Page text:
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Friday, January 20, 2006

  • Waterloo a top 'intelligent community'
  • Ten letters could bring teaching award
  • 'Ideas' (and actions) at Waterloo
Chris Redmond

It's cold up there

[White UW T-shirt, black sweatpants]

Her UW affiliation will be obvious when Melissa Marchese, a fourth-year French student, appears on CBC television's "The Big Switcheroo" this spring. She's on the west coast this week filming the episode -- standing in for the CEO of Boston Pizza, while he's in Kitchener doing her part-time job serving up the pepperoni. The UW Shop donated a workout outfit for Marchese to wear in a segment with the top executive's personal trainer.

Waterloo a top 'intelligent community' -- from the UW media relations office

UW played a key role in the City of Waterloo being named by the Intelligent Community Forum as one of the Top Seven Intelligent Communities of 2006 in the world.

A news release issued Wednesday by the City of Waterloo says: "The announcement of these seven finalists puts Waterloo in the list of communities being considered as the Intelligent Community of the Year, an honour that recognizes the community that best exemplifies the development of a prosperous economy based on broadband and information technology." Waterloo is the only Canadian city on the list and one of only two in North America, the other being Cleveland. Rounding out the Top Seven are Seoul; Ichikawa, Japan; Manchester; Taipei; and Tianjin, China.

In announcing the seven finalists, ICF's executive director described Waterloo as "the almost perfect intelligent community," saying the city's vibrant digital age economy is a model community that offers lessons to the rest of the world.

ICF is a group within the World Teleport Association that focuses on the uses of broadband technology for economic development by communities large and small in the developed and developing worlds. The finalists will learn who is named the Top Intelligent Community at the ICF Conference in New York in June. Last year's Top Intelligent Community was Mitaka, Japan.

Reporting on Waterloo, ICF refers to UW and "the largest post-secondary co-operative education program in the world", as well as the city's "commitment to fostering institutions that drive technology innovation and share its benefits" with the community. "To this challenge, Waterloo brings the same effective partnership among educators, executives and officials that underlies its current success."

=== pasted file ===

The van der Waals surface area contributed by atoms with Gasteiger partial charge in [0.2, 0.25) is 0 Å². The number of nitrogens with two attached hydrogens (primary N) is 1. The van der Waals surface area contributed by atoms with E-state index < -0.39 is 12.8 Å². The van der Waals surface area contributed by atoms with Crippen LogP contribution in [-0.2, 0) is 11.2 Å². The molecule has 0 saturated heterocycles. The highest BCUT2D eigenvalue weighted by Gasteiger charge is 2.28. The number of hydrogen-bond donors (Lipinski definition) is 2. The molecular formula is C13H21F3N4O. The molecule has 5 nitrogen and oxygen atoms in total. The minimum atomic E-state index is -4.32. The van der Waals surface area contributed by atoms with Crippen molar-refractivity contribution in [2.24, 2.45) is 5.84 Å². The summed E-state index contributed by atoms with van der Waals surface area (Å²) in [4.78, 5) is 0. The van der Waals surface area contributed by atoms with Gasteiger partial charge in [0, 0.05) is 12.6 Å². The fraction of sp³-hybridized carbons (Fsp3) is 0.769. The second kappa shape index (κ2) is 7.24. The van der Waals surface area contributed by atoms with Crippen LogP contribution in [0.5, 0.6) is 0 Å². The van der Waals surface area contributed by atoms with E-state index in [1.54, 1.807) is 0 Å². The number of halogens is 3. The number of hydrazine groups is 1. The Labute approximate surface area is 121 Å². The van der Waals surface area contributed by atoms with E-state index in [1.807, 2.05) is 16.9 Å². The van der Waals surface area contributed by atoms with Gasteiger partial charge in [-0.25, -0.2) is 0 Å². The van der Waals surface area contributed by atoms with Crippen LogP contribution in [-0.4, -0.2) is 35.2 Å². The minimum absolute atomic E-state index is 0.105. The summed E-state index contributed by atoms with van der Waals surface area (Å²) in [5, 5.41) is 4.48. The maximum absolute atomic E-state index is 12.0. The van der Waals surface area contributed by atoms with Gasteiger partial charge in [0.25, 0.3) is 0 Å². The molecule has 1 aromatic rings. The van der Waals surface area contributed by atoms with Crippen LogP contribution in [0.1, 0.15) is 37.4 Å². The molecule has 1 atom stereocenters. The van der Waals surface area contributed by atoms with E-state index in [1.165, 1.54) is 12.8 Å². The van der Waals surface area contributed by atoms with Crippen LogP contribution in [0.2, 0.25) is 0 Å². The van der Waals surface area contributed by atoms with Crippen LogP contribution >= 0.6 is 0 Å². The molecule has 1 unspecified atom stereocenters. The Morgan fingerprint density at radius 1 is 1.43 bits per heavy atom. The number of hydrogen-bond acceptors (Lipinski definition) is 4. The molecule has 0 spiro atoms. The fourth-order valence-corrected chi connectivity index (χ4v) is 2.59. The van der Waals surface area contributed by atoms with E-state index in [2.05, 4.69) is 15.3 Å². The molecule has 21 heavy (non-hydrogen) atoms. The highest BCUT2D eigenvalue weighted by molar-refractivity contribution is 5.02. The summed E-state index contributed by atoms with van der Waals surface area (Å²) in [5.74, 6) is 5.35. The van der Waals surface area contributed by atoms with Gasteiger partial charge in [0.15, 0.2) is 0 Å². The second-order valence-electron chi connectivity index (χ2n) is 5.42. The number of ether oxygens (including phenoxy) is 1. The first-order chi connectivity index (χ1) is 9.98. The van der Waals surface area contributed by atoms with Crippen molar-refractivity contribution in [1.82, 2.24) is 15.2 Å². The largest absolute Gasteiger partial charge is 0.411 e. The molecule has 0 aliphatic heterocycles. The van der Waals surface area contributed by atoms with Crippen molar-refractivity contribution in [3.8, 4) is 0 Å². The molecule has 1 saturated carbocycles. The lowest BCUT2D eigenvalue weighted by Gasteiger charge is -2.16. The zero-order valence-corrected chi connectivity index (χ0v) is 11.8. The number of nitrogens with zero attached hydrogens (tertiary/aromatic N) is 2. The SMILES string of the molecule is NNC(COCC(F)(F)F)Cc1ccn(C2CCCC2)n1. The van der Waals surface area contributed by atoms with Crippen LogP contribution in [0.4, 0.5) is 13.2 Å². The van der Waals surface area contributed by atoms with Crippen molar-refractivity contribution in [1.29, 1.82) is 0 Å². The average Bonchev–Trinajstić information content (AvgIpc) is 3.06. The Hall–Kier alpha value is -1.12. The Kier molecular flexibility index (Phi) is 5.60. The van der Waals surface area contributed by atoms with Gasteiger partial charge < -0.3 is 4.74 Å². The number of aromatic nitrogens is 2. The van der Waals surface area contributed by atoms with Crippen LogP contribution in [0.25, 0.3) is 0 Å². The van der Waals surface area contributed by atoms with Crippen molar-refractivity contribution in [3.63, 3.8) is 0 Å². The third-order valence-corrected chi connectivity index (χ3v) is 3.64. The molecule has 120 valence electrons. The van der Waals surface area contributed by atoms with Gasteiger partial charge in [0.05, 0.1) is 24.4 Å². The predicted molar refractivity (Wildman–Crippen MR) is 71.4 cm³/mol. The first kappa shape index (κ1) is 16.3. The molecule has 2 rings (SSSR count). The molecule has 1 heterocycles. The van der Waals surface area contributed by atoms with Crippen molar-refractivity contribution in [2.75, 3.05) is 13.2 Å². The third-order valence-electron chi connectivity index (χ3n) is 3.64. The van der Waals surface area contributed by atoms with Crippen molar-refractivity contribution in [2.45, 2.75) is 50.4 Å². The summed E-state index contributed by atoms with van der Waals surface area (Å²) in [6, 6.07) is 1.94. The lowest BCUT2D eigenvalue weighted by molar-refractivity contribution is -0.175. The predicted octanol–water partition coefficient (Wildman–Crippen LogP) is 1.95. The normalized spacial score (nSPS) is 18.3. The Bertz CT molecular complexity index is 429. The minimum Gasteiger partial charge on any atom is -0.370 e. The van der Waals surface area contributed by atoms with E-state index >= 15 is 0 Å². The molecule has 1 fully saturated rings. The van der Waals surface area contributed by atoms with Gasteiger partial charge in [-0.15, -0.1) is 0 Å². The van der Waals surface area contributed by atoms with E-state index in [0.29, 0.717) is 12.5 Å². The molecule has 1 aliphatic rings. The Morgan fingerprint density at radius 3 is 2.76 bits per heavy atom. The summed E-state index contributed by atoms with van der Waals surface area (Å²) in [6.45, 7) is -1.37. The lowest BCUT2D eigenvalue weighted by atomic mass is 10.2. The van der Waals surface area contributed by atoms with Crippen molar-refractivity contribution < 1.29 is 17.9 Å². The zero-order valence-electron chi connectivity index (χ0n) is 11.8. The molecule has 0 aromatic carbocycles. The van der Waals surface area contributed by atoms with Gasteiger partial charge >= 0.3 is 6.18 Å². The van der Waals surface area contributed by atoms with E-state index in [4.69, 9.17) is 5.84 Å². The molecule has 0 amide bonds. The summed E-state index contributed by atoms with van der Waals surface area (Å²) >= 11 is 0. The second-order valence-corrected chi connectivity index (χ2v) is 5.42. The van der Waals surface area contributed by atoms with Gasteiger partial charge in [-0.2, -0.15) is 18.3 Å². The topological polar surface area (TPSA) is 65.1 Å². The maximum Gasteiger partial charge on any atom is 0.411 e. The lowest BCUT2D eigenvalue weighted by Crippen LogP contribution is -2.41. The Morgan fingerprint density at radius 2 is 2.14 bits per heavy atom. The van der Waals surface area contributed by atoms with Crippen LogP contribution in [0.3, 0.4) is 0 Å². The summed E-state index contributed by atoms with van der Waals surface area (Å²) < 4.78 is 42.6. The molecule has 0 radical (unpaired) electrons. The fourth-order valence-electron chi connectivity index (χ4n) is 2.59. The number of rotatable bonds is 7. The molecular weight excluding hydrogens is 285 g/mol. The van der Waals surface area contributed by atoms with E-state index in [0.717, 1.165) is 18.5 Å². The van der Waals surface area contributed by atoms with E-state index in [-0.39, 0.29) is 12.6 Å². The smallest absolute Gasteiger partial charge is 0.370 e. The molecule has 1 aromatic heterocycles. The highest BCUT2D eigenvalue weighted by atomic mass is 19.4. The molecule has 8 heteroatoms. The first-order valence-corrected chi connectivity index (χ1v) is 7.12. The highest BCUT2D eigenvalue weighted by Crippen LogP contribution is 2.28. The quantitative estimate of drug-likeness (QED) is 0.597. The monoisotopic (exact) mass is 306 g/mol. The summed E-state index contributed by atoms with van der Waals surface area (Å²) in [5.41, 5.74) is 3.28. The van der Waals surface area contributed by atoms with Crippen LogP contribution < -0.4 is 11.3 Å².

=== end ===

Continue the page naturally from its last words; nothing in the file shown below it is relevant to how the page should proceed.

The report notes: "In the 1970s, the University of Waterloo established an intellectual property policy, unheard of in its day, which allowed students and faculty members to own rights in intellectual property they developed at the university. It produced a wave of entrepreneurship that pushed technology innovation out of the academic environment and into the community. Today, the university spins off 22 per cent of all new technology start-ups in Canada."

"Being on the list of the Top Seven Intelligent Communities is truly an honour," says Waterloo mayor Herb Epp. "When you consider the work that is being done not only across Canada but around the world to advance the use of broadband, and to build communities that leverage technology, it is quite an accomplishment to be named to the Top Seven."

UW "is very pleased with this excellent development which is a great acknowledgement for the community," said president David Johnston. "This is testimony to our people -- our students, faculty, staff and alumni around the world."

In November, the ICF announced that the City of Waterloo was among the "Smart 21" communities, placing Waterloo in the list of semi-finalists being considered for the Top Seven list. Each year, the top seven are selected based on indicators that include the significant deployment of broadband communications, extent to which the community enables a knowledge workforce, promotion of digital democracy and ability to foster innovation, as well as economic development marketing that leverages the community's broadband, labour and other assets.

Waterloo's nomination credits its universities, hospitals, libraries and schools as well as companies such as RIM, Open Text, Sybase, iAnywhere and Manulife that export their products, technology and services around the world. It also notes the Perimeter Institute for Theoretical Physics, the Centre for International Governance Innovation, UW's Institute for Quantum Computing and Research and Technology Park, and the presence of Communitech and Canada's Technology Triangle as being further reflections of leadership as an intelligent community.

Ten letters could bring teaching award

There are some new rules this year as the annual deadline approaches for nominations for the Distinguished Teacher Award and then the Distinguished Teaching by a Registered Student Award. DTA nominations are always due on the first Friday in February, and DTRSA nominations a week later.